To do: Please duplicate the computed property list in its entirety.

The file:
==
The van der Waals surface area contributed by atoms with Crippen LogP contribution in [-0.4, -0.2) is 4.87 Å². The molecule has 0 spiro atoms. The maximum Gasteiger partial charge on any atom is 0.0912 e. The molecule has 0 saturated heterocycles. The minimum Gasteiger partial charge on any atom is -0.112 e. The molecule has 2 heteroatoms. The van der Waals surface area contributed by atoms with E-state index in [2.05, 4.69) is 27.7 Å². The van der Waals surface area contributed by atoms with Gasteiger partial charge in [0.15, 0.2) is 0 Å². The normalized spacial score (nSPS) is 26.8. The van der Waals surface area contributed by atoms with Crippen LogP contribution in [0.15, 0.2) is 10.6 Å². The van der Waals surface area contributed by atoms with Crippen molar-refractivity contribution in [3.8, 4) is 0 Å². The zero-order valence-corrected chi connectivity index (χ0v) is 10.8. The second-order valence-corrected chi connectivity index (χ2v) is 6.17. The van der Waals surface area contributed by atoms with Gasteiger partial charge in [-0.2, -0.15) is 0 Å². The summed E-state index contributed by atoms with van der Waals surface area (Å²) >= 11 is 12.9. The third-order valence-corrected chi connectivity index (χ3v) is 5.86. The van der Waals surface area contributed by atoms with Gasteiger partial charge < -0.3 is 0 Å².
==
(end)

The van der Waals surface area contributed by atoms with Crippen LogP contribution in [-0.4, -0.2) is 4.87 Å². The molecule has 0 spiro atoms. The maximum Gasteiger partial charge on any atom is 0.0912 e. The molecule has 0 saturated heterocycles. The minimum Gasteiger partial charge on any atom is -0.112 e. The molecule has 2 heteroatoms. The van der Waals surface area contributed by atoms with E-state index in [2.05, 4.69) is 27.7 Å². The van der Waals surface area contributed by atoms with Gasteiger partial charge in [0.15, 0.2) is 0 Å². The normalized spacial score (nSPS) is 26.8. The van der Waals surface area contributed by atoms with Crippen LogP contribution in [0.15, 0.2) is 10.6 Å². The van der Waals surface area contributed by atoms with Crippen molar-refractivity contribution in [3.8, 4) is 0 Å². The zero-order valence-corrected chi connectivity index (χ0v) is 10.8. The second-order valence-corrected chi connectivity index (χ2v) is 6.17. The van der Waals surface area contributed by atoms with Gasteiger partial charge in [-0.2, -0.15) is 0 Å². The summed E-state index contributed by atoms with van der Waals surface area (Å²) >= 11 is 12.9. The third-order valence-corrected chi connectivity index (χ3v) is 5.86. The van der Waals surface area contributed by atoms with Gasteiger partial charge < -0.3 is 0 Å².